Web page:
Top athletes can experience mental blocks which hamper sports performance, often in technical sports such as diving. Mental blocks can arise in the high-pressure environment of sports competitions where large crowds, constant and close media scrutiny, and seeing the performance of rivals can raise anxiety levels and increase pressure.
Some athletes thrive under pressure, performing at their best and even breaking records. Others may underperform due to pressure and other distractions. Managing mental blocks is vital during high-profile events such as the Olympics and sports psychologists can help athletes through techniques such as imagery.
What causes mental blocks?
Bad experience: A well-learned skill is the result of long periods of training and practice and is executed automatically with very little conscious thought – just like walking or dancing. A previous experience that resulted in failure can lead to overthinking a well-learned skill as the athlete reviews the causes of failure.
Anxiety: Anxiety can be a mental block when it interferes with automatic processes perfected through constant practice or use. An athlete can experience anxiety about his ability to perform a skill quite well. Anxiety can also lead to conscious effort, blocking autonomous performance as the athlete tries to avoid making mistakes and turning the athlete’s fears into a reality.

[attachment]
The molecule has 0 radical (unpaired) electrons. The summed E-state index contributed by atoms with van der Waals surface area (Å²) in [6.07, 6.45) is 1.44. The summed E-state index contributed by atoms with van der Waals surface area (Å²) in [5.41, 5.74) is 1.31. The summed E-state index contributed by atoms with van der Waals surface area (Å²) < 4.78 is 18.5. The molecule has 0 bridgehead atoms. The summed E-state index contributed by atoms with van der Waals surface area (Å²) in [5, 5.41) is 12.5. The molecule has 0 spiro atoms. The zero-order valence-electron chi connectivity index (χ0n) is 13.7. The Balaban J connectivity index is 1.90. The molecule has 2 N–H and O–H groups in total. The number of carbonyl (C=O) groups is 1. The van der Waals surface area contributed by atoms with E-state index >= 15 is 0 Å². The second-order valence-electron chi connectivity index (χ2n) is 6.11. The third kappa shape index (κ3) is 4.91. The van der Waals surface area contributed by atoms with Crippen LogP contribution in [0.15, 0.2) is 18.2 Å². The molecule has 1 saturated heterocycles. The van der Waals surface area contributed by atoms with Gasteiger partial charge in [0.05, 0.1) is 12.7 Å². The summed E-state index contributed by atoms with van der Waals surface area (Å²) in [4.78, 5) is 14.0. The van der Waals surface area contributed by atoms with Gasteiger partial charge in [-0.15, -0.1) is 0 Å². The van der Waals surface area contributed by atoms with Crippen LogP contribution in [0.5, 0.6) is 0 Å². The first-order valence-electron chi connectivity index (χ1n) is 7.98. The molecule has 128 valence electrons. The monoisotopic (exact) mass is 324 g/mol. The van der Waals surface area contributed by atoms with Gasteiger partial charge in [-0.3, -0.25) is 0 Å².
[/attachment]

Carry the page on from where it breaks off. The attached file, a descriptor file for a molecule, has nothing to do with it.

What is imagery?
Sports psychology is based on the underlying principle that mental discipline is as important as physical training in sports competition. In the Olympics, where participants are a chosen elite whose physical skills and training are almost the same, the mental strength of an athlete can spell the difference between a winner.
Specific strategies during training and competition can promote calm, focus, concentration, discipline, confidence and physical expertise. An effective sports strategy involves imagery where the athlete plays a mental film of playing a game, performing in an event and overcoming challenges.
Many athletes who participate in the Olympics conjure clear images of swimming laps, running around a track effortlessly or sinking a putt. With constant mental rehearsal of a problematic move, a previously learned skill is reinforced and its autonomy is restored. Similarly, imagery can help rebuild confidence that may have been lost due to a previous bad experience.
Imagery can be used together with other psychological factors such as motivation, mindset, and positive self-talk to boost sporting performance.
A mind coach specialising in sports psychology can walk athletes through visualisation, teach them how to visualise before an event or competition, handle stress and immense pressure during competition, practise being in the moment without overthinking every move and other mental strategies for superior performance.